Sometimes, modern medicine pushes past science and into the realm of science fiction. The artificial heart and hip replacementswere certainly in that category, giving rise to the idea of a bionic man or woman. Other breakthroughs have less of a “wow” factor, but offer relief and comfort where once there was pain and suffering.

Here are eight medical breakthroughs just over the horizon that could have a profound impact on your life. (Alas, a cure for the common cold is not on the list.):


Here’s a breakthrough with a sci-fi feel: lowering high blood pressure with radio waves. About half of the 1.2 billion people worldwide with high blood pressure aren’t controlling it, and 20 percent of them don’t respond to conventional treatment.

Researchers have found that some radio frequencies will disable certain nerves in kidneys to significantly lower blood pressure. The treatment involves threading a catheter through an artery in the groin, but doesn’t require major surgery.

The treatment, already approved in Europe, should be widely available in the U.S. in about two years. Medtronic is conducting the first U.S. trial.


There have ben great strides in the use of metal stents to open clogged arteries and in repairing or replacing defective valves. Soon such procedures will become less invasive.

Instead of using a metal stent to open a blocked artery and restore blood flow, Abbott Laboratories is testing a temporary stent that dissolves after two years, leaving behind a healed blood vessel. Abbott is also working on clip to close a dysfunctional mitral valve. It’s delivered by catheter rather than through open heart surgery. Both items are already on the market in Europe.

A replacement heart value is also coming, from Edwards Life Sciences. Most valve swaps involve open heart surgery with the heart temporarily stopped. This valve would be placed intravenously, with the heart still beating.


Look for pancreas external artificial to hit the U.S. market within five years. That will be a boon for diabetics who have trouble keeping blood sugar levels in check.

The device monitors blood sugar and then administers and adjusts insulin automatically using a computerized insulin pump. One early version, which stops the flow of insulin when glucose levels are too low, is already available overseas and will begin U.S. trials this year.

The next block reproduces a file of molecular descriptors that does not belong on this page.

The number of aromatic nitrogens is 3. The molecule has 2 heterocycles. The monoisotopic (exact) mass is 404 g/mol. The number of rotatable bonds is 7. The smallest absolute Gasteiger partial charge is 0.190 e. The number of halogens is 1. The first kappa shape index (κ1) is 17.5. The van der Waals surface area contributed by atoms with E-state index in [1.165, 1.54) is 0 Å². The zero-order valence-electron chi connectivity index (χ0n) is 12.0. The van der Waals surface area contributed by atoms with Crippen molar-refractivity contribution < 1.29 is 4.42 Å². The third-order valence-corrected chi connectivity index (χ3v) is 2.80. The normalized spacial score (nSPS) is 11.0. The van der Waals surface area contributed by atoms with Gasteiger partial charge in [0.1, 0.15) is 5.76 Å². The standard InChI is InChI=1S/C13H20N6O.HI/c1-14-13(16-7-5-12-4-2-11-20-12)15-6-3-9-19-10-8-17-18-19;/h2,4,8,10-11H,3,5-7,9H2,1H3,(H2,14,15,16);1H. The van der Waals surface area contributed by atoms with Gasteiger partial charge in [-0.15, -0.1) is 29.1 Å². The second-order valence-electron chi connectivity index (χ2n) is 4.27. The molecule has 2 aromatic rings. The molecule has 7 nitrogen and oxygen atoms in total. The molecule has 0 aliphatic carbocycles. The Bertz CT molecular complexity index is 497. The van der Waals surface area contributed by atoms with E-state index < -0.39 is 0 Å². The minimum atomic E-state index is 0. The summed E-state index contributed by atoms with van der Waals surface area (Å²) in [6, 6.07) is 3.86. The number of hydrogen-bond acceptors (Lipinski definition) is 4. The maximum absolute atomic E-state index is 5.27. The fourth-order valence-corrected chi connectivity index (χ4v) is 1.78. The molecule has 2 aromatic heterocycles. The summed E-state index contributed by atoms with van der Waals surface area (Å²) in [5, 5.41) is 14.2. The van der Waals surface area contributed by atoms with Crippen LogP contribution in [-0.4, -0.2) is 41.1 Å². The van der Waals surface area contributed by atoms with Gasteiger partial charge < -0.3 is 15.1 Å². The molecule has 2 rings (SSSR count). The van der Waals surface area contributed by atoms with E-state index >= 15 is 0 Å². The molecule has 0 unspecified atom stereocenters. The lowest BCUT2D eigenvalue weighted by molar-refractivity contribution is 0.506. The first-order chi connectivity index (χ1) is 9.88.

An artificial retina is being developed by Second Sight Medical Products Inc. The technology, called Argus II, converts images from a tiny camera in a person’s glasses into small electrical pulses transmitted to electrodes that are implanted on the retina.

Vision is limited, but testing has enabled sightless people to find doors, sidestep obstacles and sort laundry. Some users can even read large print with the device’s help. The device is available in Europe now, but is likely a year or two away from approval for use in the United States.

A new artificial cornea is also a couple of years away from the U.S. market. KeraMed Inc. is developing an implant that doesn’t rely on donor tissue. There’s enough tissue to treat only 1 percent of the 10 million cases of corneal blindness reported worldwide each year. The device, made of a proprietary material, is designed to replace the section of the cornea that focuses light, which is necessary to see.

This version is flexible, so it will require a smaller incision than other implants. That will mean a shorter recovery period and fewer complications.

Further down the road – five years or so – is a drug treatment from Lpath Inc. for macular degeneration, the leading cause of blindness in people over 65. The drug contains antibodies to neutralize molecules that contribute to abnormal growth of blood vessels in the retina. The out-of-control vessels distort central vision.


Preladenant, from Merck, is seen as an alternative to the existing therapy, L-dopa. But Parkinson’s drugs often become less effective over time, so development of new drugs is vital. Enter Fipamezole, from Santhera Pharmaceuticals, which is seen as a promising treatment for the pronounced tremors associated with advanced cases of the disease. It’s probably several years away from approval by the U.S. Food and Drug Administration, however.


There’s no cure for cancer but new approaches are being developed to aggressively fight some forms of the disease and to limit debilitating side effects.

Vaccines to treat pancreatic and ovarian cancers, melanoma, multiple myeloma and a form of lung cancer are in development but have not yet moved into the FDA approval pipeline.

Also coming: ridaforolimus, from Merck, to treat soft tissue and bone sarcomas; CPI-613, from Cornerstone Pharmaceuticals, to treat pancreatic cancer; cabozantinib, from Exelixis Inc., for prostate, ovarian and liver cancers; and Multikine, from CELSCI, for treating advanced head and neck cancers.


Up to 40 percent of adults with rheumatoid arthritis don’t respond adequately to approved treatments. Help for them may come in the form of tofacitinib, a drug in development by Pfizer that inhibits enzymes that contribute to inflammation. Meanwhile, Merck is a year away from seeking FDA approval for odanacatib, a once-a-week treatment for osteoporosis.

One-quarter of those with bone density weakness can’t tolerate the most common drugs to treat it, so the alternative will be welcome news for the 10 million people in the U.S., mostly women, with the disease.


Within five years you’ll be able to carry all your medical records, including lab work and X-rays, on a flash drive. The device, downloadable by any doctor or medical official, will be encrypted to prevent hacking.